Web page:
‘Way to Blue’ by Chris Kammerud

When I listened those first dozen times, I didn’t know the names of the songs. I didn’t know from what album they came. What I knew was that those songs were an echo of my heart.

Under the television, behind a couple of cabinet doors, she kept her collection of CDs, a myriad of albums, artists, and mixes. For a time, after she left, she left that collection behind. I guess I knew one day she would come back for it, and she did, but in between when she first left, and when she came and collected everything, I listened, I swallowed, I absorbed, I pushed that music deep, deep down into my soul, holding on to what we had and what I knew we had lost. Among those CDs–so many of them just CD-R’s with the name of an album, artist, or mix written in black marker–were Weezer, Neutral Milk Hotel, Badly Drawn Boy, Lou Reed, Tom Waits, Leonard Cohen, and one mix called “The Frantic Panic Mechanics.” The music blurred into a soundtrack for that moment. One of those CDs had a name written on it I had never seen before.

Nick Drake.

When I listened those first dozen times, I didn’t know the names of the songs. I didn’t know from what album they came. What I knew was that those songs were an echo of my heart.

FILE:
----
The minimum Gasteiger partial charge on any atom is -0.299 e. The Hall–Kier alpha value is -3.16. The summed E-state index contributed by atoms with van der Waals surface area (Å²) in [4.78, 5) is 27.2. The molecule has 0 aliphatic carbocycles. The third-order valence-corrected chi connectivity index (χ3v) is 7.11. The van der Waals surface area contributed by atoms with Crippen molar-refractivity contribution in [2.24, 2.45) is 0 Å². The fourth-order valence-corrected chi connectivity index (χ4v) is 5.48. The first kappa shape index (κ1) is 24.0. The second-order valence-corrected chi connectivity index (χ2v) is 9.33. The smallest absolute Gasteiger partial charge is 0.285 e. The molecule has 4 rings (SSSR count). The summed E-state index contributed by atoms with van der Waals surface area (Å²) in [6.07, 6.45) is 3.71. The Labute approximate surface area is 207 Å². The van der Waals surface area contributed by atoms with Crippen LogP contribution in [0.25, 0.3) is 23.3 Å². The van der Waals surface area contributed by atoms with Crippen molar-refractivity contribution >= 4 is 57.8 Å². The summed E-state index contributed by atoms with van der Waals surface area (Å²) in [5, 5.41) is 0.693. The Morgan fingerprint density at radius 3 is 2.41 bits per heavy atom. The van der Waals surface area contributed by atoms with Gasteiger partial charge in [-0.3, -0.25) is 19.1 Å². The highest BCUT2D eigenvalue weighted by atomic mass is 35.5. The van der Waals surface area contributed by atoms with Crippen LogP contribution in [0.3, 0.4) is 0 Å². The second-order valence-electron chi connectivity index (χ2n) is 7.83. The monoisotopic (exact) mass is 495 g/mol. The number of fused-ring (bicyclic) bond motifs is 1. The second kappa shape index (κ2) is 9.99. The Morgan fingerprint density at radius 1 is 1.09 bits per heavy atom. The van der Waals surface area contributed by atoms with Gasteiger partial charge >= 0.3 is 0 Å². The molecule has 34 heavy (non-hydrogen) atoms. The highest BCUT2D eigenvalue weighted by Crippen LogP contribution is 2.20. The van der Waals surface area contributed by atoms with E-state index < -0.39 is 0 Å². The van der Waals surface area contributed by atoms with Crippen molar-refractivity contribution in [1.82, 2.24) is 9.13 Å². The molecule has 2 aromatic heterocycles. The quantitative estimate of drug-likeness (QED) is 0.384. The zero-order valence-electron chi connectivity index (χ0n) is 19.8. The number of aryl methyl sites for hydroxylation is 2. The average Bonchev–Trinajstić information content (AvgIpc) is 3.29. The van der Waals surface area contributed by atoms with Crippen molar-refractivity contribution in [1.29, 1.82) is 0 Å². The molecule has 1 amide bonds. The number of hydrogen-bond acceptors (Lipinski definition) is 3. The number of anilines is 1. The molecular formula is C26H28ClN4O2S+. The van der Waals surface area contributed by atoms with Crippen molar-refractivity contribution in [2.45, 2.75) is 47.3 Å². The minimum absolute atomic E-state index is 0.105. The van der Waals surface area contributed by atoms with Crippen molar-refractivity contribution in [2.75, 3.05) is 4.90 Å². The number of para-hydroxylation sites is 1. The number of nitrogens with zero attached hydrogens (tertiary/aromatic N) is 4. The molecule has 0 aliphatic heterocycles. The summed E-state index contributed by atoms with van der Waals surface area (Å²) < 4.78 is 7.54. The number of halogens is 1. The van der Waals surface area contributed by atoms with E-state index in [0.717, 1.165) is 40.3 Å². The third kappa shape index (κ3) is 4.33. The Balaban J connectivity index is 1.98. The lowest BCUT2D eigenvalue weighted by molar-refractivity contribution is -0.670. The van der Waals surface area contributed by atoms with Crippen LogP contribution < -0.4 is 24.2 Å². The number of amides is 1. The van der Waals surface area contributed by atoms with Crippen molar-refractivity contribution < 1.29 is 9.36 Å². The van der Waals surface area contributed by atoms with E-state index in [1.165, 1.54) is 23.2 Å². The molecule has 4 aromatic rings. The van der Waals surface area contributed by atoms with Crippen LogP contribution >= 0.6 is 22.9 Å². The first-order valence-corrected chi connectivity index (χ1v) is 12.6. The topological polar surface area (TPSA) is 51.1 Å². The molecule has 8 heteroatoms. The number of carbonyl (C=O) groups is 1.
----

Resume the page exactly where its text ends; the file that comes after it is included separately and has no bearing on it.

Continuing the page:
I often describe that time in my life as being both terribly happy and gloriously sad. A broken heart is an open one, some people say. And, there’s something of that contradiction in Drake’s music. Back then, the beauty and sadness of everything echoed loudest from one particular song. In “Way to Blue,” beneath a yearning rainfall of strings, one person asks another to show them all they have to show. To show them the way to blue. It’s brilliantly vague. Blue is nothing and everything. Blue is the colour of the sky. Blue is the colour of sorrow. Blue is the colour of her eyes when she says, I love you and goodbye. Blue is the colour and sound that will break and fill your heart, time and time again.

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Chris Kammerud writes about love and monsters from the heart of London. Follow him on twitter @Cuvols

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